Rare Nanna Ditzel Three-Person Sofa

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Nanna Ditzel, "First Lady of Danish Furniture Design," had a remarkably long and fruitful career. Her family fostered a passionate interest in art and design. She practiced cabinet making at the Copenhagen School of Arts and Crafts and attended the prestigious Royal Academy of Fine Arts in Copenhagen where she studied under Kaare Klint. Her designs spanned furniture, textiles, and jewelry. She was known for her energy and industriousness, and played freely with different forms and materials, resulting in a wide range of styles.

This three-seat sofa rests on an expressively grained oak frame. The design was produced in a small number in the early 1950s. Upholstered in Knoll Classic wool bouclé́.


    28 in. H x 74 in. W x 27 in. D
    71 cm H x 188 cm W x 69 cm D
    Seat Height
    16 in. (41 cm)
    Seller Location
    New York, NY
    Reference Number

About Nanna Ditzel (Designer)

Nanna Ditzel was the most versatile and creative female designer that Denmark produced in the 20th century. Ditzel brought her talents to bear on a staggering array of forms — she designed furniture, jewelry, tableware and textiles; and she shaped her pieces using an equally astonishing variety of materials, from wood and wicker to silver, ceramics and fiberglass.

     Born in Copenhagen, she trained as a cabinetmaker at the Royal Academy's furniture school — overseen by the great craftsman of the day, Kaare Klint — and graduated in 1943. Ditzel’s early work adhered to the classic Danish modernist tenets of simplicity, comfort and quality, and her armchairs, with their softly curved backrests are much in the spirit of Hans Wegner. Ditzel’s signature piece of that time is her “Ring chair.” Designed along with her husband, Jørgen Ditzel, a fabric maker, the chair has a semicircular padded armrest that seems to embrace the sitter. Ditzel began designing in wicker and in 1959 produced the “Hanging chair.” The piece, suspended from the ceiling by a chain, became a favorite for fashion shoots and may be as iconic of the 1960s as Eero Aarnio’s plastic ball chair of 1963.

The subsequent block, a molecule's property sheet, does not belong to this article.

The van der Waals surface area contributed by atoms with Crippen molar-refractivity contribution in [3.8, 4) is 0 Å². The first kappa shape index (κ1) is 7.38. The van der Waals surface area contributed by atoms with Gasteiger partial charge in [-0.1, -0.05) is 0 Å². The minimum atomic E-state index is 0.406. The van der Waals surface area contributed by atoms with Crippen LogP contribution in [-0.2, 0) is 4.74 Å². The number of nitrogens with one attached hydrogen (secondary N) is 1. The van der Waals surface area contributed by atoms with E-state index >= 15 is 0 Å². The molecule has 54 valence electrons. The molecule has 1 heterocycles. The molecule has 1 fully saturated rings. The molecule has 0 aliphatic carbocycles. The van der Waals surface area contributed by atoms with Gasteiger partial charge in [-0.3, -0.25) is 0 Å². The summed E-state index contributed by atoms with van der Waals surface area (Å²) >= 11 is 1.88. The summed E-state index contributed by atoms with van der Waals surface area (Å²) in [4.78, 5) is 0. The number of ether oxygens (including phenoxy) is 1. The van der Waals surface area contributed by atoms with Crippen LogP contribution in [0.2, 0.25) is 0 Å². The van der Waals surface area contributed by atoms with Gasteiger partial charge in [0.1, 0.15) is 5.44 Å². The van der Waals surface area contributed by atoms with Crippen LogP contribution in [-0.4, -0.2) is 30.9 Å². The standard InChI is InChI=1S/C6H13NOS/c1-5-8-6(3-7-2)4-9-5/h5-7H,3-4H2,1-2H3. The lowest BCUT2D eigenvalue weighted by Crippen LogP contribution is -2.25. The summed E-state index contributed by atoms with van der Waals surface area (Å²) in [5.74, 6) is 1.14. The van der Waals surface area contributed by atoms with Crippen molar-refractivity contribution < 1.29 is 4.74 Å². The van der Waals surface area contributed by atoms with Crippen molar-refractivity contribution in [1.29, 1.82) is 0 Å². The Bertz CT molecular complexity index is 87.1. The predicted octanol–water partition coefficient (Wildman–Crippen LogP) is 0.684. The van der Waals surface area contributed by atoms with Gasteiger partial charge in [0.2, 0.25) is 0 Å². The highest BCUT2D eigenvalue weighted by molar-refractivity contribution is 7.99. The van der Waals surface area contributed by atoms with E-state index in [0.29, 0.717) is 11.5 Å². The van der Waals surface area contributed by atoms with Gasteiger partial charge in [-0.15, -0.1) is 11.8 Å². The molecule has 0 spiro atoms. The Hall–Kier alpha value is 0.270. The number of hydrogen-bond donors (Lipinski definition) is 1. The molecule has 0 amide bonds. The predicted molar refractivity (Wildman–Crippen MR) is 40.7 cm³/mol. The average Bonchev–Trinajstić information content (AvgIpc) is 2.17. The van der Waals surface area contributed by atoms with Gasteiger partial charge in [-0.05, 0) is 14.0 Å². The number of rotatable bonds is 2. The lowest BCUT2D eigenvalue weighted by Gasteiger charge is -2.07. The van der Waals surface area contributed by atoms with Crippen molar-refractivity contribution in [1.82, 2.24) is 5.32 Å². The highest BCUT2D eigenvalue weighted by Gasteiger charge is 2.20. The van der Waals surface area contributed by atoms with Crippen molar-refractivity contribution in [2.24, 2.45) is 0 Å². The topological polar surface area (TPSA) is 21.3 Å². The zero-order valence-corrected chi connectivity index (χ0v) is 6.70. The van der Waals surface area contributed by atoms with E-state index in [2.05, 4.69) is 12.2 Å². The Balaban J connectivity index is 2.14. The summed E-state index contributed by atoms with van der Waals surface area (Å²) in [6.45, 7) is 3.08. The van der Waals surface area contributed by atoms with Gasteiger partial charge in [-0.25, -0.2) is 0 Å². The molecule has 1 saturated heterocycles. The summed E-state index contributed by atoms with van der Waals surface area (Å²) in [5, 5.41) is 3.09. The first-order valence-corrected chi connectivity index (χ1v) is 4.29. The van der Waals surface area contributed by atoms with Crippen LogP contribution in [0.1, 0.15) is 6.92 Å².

In 1956, Ditzel began designing for the Danish silverware firm Georg Jensen. In an association that lasted some 40 years, Ditzel would create organically shaped jewelry, barware, ceramic tableware and even tablecloths. Like her fellow Dane Verner Panton, Ditzel was not afraid to embrace industrial materials, and she began designing fiberglass chairs in the mid-1960s. Some of her most flamboyant work came toward the end of her career, in pieces such as 1989’s “Bench for Two,” with its shocking Op-art finish, or the “Trinidad chair” of 1992, with it’s sunburst-like, cut-though backs. Such feats of creativity were a fitting coda to one of the most imaginative, prolific and remarkable women of modern design.

About the Seller

1stdibs seller since 2012

Typical response time: 1 hour

Located in New York, NY

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